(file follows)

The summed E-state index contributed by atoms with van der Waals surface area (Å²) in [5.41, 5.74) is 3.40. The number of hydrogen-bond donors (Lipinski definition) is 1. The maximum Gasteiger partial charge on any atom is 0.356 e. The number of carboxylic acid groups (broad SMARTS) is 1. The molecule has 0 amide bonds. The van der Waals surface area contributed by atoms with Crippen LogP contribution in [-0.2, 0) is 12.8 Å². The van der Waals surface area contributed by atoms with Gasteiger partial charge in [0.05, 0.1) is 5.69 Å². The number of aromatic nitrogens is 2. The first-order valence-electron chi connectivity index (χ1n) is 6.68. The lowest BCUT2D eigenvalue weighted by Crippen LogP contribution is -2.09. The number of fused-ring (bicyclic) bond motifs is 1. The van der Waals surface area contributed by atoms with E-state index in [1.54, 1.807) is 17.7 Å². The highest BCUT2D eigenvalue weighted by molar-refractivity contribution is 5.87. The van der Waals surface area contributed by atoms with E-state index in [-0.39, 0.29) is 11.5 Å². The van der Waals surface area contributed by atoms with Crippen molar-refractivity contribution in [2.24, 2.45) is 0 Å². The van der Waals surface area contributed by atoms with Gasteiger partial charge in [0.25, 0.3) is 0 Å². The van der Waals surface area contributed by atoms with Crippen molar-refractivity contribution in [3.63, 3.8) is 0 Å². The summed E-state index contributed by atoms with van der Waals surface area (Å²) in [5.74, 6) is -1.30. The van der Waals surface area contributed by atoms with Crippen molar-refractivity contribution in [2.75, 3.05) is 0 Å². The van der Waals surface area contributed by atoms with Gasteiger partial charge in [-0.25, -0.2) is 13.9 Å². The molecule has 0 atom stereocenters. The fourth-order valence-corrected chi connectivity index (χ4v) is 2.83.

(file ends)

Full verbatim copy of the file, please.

The summed E-state index contributed by atoms with van der Waals surface area (Å²) in [5.41, 5.74) is 3.40. The number of hydrogen-bond donors (Lipinski definition) is 1. The maximum Gasteiger partial charge on any atom is 0.356 e. The number of carboxylic acid groups (broad SMARTS) is 1. The molecule has 0 amide bonds. The van der Waals surface area contributed by atoms with Crippen LogP contribution in [-0.2, 0) is 12.8 Å². The van der Waals surface area contributed by atoms with Gasteiger partial charge in [0.05, 0.1) is 5.69 Å². The number of aromatic nitrogens is 2. The first-order valence-electron chi connectivity index (χ1n) is 6.68. The lowest BCUT2D eigenvalue weighted by Crippen LogP contribution is -2.09. The number of fused-ring (bicyclic) bond motifs is 1. The van der Waals surface area contributed by atoms with E-state index in [1.54, 1.807) is 17.7 Å². The highest BCUT2D eigenvalue weighted by molar-refractivity contribution is 5.87. The van der Waals surface area contributed by atoms with E-state index in [-0.39, 0.29) is 11.5 Å². The van der Waals surface area contributed by atoms with Crippen molar-refractivity contribution in [2.24, 2.45) is 0 Å². The van der Waals surface area contributed by atoms with Gasteiger partial charge in [0.25, 0.3) is 0 Å². The van der Waals surface area contributed by atoms with Crippen molar-refractivity contribution in [3.63, 3.8) is 0 Å². The summed E-state index contributed by atoms with van der Waals surface area (Å²) in [5.74, 6) is -1.30. The van der Waals surface area contributed by atoms with Crippen molar-refractivity contribution in [2.75, 3.05) is 0 Å². The van der Waals surface area contributed by atoms with Gasteiger partial charge in [-0.25, -0.2) is 13.9 Å². The molecule has 0 atom stereocenters. The fourth-order valence-corrected chi connectivity index (χ4v) is 2.83.